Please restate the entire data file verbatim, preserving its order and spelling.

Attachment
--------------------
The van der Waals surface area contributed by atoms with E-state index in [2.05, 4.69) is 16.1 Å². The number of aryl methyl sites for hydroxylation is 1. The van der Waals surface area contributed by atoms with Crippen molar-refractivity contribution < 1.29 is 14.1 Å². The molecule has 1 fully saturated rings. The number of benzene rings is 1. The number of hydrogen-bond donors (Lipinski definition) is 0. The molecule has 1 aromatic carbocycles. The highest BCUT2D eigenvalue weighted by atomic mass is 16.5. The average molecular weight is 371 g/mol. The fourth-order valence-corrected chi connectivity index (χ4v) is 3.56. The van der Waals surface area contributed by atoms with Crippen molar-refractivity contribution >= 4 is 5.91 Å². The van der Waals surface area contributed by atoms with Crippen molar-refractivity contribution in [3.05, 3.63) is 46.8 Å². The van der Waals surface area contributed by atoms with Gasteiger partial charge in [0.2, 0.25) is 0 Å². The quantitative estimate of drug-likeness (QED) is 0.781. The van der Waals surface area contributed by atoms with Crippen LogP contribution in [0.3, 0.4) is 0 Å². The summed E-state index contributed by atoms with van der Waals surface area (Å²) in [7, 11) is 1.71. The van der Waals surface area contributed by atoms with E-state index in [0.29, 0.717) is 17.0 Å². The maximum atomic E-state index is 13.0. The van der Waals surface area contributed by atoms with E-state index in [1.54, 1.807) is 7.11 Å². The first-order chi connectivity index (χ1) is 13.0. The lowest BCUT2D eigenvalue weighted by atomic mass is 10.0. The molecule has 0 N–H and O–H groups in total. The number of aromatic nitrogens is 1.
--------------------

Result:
The van der Waals surface area contributed by atoms with E-state index in [2.05, 4.69) is 16.1 Å². The number of aryl methyl sites for hydroxylation is 1. The van der Waals surface area contributed by atoms with Crippen molar-refractivity contribution < 1.29 is 14.1 Å². The molecule has 1 fully saturated rings. The number of benzene rings is 1. The number of hydrogen-bond donors (Lipinski definition) is 0. The molecule has 1 aromatic carbocycles. The highest BCUT2D eigenvalue weighted by atomic mass is 16.5. The average molecular weight is 371 g/mol. The fourth-order valence-corrected chi connectivity index (χ4v) is 3.56. The van der Waals surface area contributed by atoms with Crippen molar-refractivity contribution >= 4 is 5.91 Å². The van der Waals surface area contributed by atoms with Crippen molar-refractivity contribution in [3.05, 3.63) is 46.8 Å². The van der Waals surface area contributed by atoms with Gasteiger partial charge in [0.2, 0.25) is 0 Å². The quantitative estimate of drug-likeness (QED) is 0.781. The van der Waals surface area contributed by atoms with Crippen LogP contribution in [0.3, 0.4) is 0 Å². The summed E-state index contributed by atoms with van der Waals surface area (Å²) in [7, 11) is 1.71. The van der Waals surface area contributed by atoms with E-state index in [0.29, 0.717) is 17.0 Å². The maximum atomic E-state index is 13.0. The van der Waals surface area contributed by atoms with E-state index in [1.54, 1.807) is 7.11 Å². The first-order chi connectivity index (χ1) is 13.0. The lowest BCUT2D eigenvalue weighted by atomic mass is 10.0. The molecule has 0 N–H and O–H groups in total. The number of aromatic nitrogens is 1.